A Glimpse into the World of Two Legendary Families Over 350 Lots Spanning Jewellery, Furniture, Paintings, Sculpture, Books, Silver, Ceramics & Objets d’Art
Public Exhibition from 20 – 23 March
The 2nd Countess Mountbatten of Burma, great-great-granddaughter of Queen Victoria, great niece of Russia’s last Tsarina, first cousin to Prince Philip and the daughter of Britain’s last Viceroy of India, the late Patricia Edwina Victoria Mountbatten was born in 1924 into a dazzling dynasty of royal and political relations. Over her eminent life at the very heart of Britain’s cultural establishment, she is known and remembered for her “unwavering perseverance and beguiling sense of humour”.
The eldest daughter of Louis Mountbatten, 1st Earl Mountbatten of Burma (1900-1979), and glamorous heiress turned philanthropist Edwina Ashley (1900-1960), Patricia had an unconventional upbringing, from weekend parties with King Edward VIII and Wallis Simpson at her parents’ estate in Hampshire to evacuation on the eve of the Blitz to stay with Mrs. Cornelius Vanderbilt III in her palatial Fifth Avenue apartment in New York.
In 1943, at the age of nineteen, Patricia entered the Women's Royal Navy Service. It was there that she met, and fell in love with, John Knatchbull, 7th Lord Brabourne (1924-2005) – an encounter that was to spark an enduring love affair and an almost sixty-year marriage. As a Captain in the armed forces, Brabourne had worked for Patricia’s father in India, and later became an Academy-Award nominated film producer, behind titles such as A Passage to India and Agatha Christie adaptations Death on the Nile and Murder on the Orient Express. Their wedding at Romsey Abbey in 1946 was witnessed by thousands, with members of the public lining the streets. The Archbishop of Canterbury officiated over a ceremony which saw the King and Queen in attendance, the Royal princesses Elizabeth and Margaret among the bridesmaids and Prince Philip as an usher.
When Patricia inherited her father’s peerages, the pair became one of the very few married couples in England each of whom held a peerage in his or her own right and the custodians of two great inheritances. John’s included Mersham le Hatch, an elegant house by Robert Adam in the Kent countryside, where the Knatchbull family had settled in the 15th century. Furnished by the great Thomas Chippendale in the 1770s, it held within it objects with extraordinarily diverse provenances, including the explorer and botanist Sir Joseph Banks who travelled to Australia on Cook’s first expedition, Jane Austen’s beloved niece Fanny and the Marquesses of Sligo. Patricia inherited precious objects associated with her parents from their glamorous Art Deco penthouse on Park Lane – with treasures from Edwina’s maternal grandfather, the great Edwardian financier Sir Ernest Cassel – and their time in India.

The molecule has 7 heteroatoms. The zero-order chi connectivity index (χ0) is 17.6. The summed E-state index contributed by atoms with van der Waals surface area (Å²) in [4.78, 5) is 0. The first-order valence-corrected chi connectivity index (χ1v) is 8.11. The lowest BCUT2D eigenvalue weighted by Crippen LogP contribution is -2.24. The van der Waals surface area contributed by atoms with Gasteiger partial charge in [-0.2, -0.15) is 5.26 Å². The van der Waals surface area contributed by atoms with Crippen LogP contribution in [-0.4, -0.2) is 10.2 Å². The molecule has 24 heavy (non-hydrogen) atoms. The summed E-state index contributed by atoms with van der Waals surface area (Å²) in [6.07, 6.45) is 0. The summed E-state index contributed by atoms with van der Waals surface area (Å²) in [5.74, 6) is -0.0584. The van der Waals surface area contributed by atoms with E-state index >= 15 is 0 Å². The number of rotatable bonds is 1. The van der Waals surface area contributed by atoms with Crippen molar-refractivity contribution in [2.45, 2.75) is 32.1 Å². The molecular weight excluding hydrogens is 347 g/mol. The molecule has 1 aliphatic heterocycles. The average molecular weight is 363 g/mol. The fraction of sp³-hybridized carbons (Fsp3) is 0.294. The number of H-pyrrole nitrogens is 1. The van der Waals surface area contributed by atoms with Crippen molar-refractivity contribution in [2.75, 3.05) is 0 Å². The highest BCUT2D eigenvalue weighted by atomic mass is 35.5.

Over the course of her life, Lady Mountbatten was the patron of over one hundred charities. She dealt with her own tragedies with extraordinary courage and grace and passed this on in lending her support to those in need.
On 24 March 2021, over 350 lots from Newhouse, Patricia and John’s charming eighteenth-century home will be offered for sale with estimates ranging from £80 – 100,000. Through each lot, viewers and visitors will have the opportunity to enter the world of an important family through the art and objects that they lived with, crossing the paths of the twentieth century’s leading figures along the way.
“Lady Mountbatten’s residence, Newhouse was a private place for entertaining only the closest of family and friends, capturing all the magic of a stately home on an intimate scale. Through her belongings, many passed down from members of the extended family over the years, collectors have the chance to see the story of the twentieth century unfold and acquire evocative vestiges of a glittering way of life.”
“Our overriding desire when organising our mother’s affairs is to honour her wishes and celebrate the memory of both our mother and our father. They had discussed these arrangements with us, and we are simply putting their plans into effect. We are of course keeping many things and importantly amongst these are objects which are of sentimental value and much loved.”